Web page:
Scholars' Association News
Issue 39
July 2016


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DANY NOBUS - On dreams and dreaming
Edited by Leda Bouzali

What is the meaning of dreams? The “royal road to the unconscious”, random firings of neurons during the EM-phase or the reason we go to sleep?

Such questions, along with a comprehensive chronicle of sleep-therapy in the course of history, were discussed by Dany Nobus during his lecture at the Onassis Cultural Centre in Athens in the context of the Hypnos Project. Dany Nobus is Professor of Psychoanalytic Psychology and Pro-Vice-Chancellor for External Affairs at Brunel University London, where he also directs the MA Programme in Psychoanalysis and Contemporary Society. In addition, he is the Chair of the Freud Museum London and the author of numerous books and papers on the history, theory and practice of psychoanalysis.

Throughout history and in every civilization dreams has been an inexhaustible source of fascination and inspiration for all of human kind. The precise causes, meanings and relevance of human oneiric life continue to provoke fierce debate between neuroscientists, philosophers and psychoanalysts. The highly peculiar and endlessly varied phantasmagoria of the dream, in which fantasy -as we know- mixes with reason to create enigmatic imagery, puzzling storylines and occasionally disturbing effects, not only raises the question as to what uncontrollable powers we as human beings seem to be in possession of but also as to what it means for us to be self-conscious. What is sleeping or awake? How can we be so sure that wakefulness itself is not another form of dreaming in which we also dream of being awake yet from which we never fully wake up?

The British philosopher Bertrand Russell famously stated “It is obviously possible that what we call waking life may be only an unusual and persistent nightmare. I don’t believe I am now dreaming but I can’t prove I’m not”.

One of the oldest surviving texts in which dreams have been recorded is an Egyptian papyrus which has been dated some 1200 years before Christian era. Archeologists believe that the pages of this remarkable document form part of a larger dream-book which was passed on from one person to another, possibly as an educational guide or as an instructor’s manual for the interpretation of prototypical dreams. Ancient Egyptians were interested in dreams because of their alleged prophetic value and employed them for the purposes of divination and fortunetelling. This paradigm of dreams containing concealed messages from the realm of the gods and the spirits, which may be interpreted as good or bad omens, pervaded almost every culture in the ancient world. And it continues to inform many popular contemporary conceptions of dreams and dreaming in various parts of the world.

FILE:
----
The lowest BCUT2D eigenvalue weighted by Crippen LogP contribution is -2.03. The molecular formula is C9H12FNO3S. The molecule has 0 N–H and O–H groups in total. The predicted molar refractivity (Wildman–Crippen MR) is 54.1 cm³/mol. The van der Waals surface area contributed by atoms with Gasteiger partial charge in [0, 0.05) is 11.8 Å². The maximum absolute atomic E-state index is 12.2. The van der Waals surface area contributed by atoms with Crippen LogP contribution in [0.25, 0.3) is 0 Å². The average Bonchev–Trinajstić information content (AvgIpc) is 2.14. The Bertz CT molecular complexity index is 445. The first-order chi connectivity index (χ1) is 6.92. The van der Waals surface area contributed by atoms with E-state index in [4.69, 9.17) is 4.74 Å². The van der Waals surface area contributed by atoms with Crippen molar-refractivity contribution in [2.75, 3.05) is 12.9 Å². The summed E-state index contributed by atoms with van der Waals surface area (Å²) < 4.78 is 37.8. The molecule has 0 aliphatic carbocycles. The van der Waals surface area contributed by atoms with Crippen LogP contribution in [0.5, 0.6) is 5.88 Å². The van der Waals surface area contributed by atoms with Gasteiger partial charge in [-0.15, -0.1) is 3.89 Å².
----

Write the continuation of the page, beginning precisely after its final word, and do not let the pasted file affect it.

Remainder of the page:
The best known example of dreams as prophecies is undoubtedly the story in the Old Testament of how Joseph the son of Jacob interpreted the Pharaoh’s dreams, the dream of seven lean cows eating seven fat cows and seven whether ears swallowing seven good ears. A dream which Jacob interpreted as a signal from God.

The premonitory significance of dreams is a staple for other cultural traditions too. Another example comes from the Vedic scriptures of Hinduism, which includes a series of books entitled The Atharva Veda, and dates back to the 13th century B.C.. En entire chapter is devoted to the interpretation of dreams as omens. The closer they occur to dawn, the more they are likely to become reality. From China comes a book, The memoires of the jade casket, which includes a wide range of ancient Chinese dream interpretations.